The invention also may include a skirt for engaging around the seat to be covered and for extending from the seat down a portion of the seat height.
The various features of novelty which characterize the invention are pointed out with particularity in the claims annexed to and forming a part of this disclosure. For a better understanding of the invention, its operating advantages and specific objects attained by its uses, reference is made to the accompanying drawings and descriptive matter in which a preferred embodiment of the invention is illustrated.
In the drawings:
Referring now to the drawings, in which like reference numerals are used to refer to the same or similar elements,
Chair 100 has a seat 102 with a seat width and a seat depth, a back 104 rising from a rear end of the seat 102 and having a back width and a back height, and at least one, but usually four legs 110 for maintaining the seat 102 at a seat height above the floor.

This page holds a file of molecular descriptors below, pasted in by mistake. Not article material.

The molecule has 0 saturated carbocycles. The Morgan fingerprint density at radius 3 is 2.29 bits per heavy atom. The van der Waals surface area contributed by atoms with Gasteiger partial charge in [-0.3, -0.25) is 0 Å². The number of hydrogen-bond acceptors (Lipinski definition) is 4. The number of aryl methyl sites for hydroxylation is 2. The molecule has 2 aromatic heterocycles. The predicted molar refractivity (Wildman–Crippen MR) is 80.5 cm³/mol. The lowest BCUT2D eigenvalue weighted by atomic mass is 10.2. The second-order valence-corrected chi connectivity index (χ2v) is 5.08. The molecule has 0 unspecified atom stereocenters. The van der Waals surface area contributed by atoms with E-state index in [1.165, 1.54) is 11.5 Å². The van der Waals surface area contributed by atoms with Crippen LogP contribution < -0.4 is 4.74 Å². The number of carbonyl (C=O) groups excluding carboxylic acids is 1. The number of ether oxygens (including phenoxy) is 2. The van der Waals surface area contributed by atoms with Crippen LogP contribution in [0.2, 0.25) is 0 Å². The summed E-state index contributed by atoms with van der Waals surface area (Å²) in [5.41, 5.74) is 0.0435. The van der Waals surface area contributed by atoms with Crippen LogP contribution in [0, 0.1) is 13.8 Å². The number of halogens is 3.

While appreciating the wide range of sizes and shapes of the chair seat and back, and also the varied possible placements of the chair arms, if arms are present, the slipcover arrangement of the invention comprises a pair of seat panels 12 made of fabric or other appropriate flexible material and adapted to cover at least portions of each side of the seat 102, while leaving an uncovered area 103 on the seat 102, between the seat panels 12 in the direction of the seat width. Each seat panel 12 has a length for extending a full seat depth from a back 104 of the chair 100, to a point below a front end of the seat 102 as shown in
As also shown in
Wrapping means generally designated 50 and to be described in detail later in connection with a preferred embodiment of the invention, are connected to the chasuble 30 for extending around at least part of the back 104 for holding the chasuble 30 over the seat panels 12, 12, and to the chair 100 to be covered.
With reference to
Each side panel 12 has a rear portion 12 a for covering the rear part of the side of the seat that is between the chair back 104 and the arm portion 108, with a length S1 of about 17 inches. This insures that all of the rear parts of the seat side behind the is arm is covered, even for the deepest seats. For less deep seats, rear portion 12 a of the side panel 12 is folded under in the direction of arrow B in
A skirt 70, shown in two parts in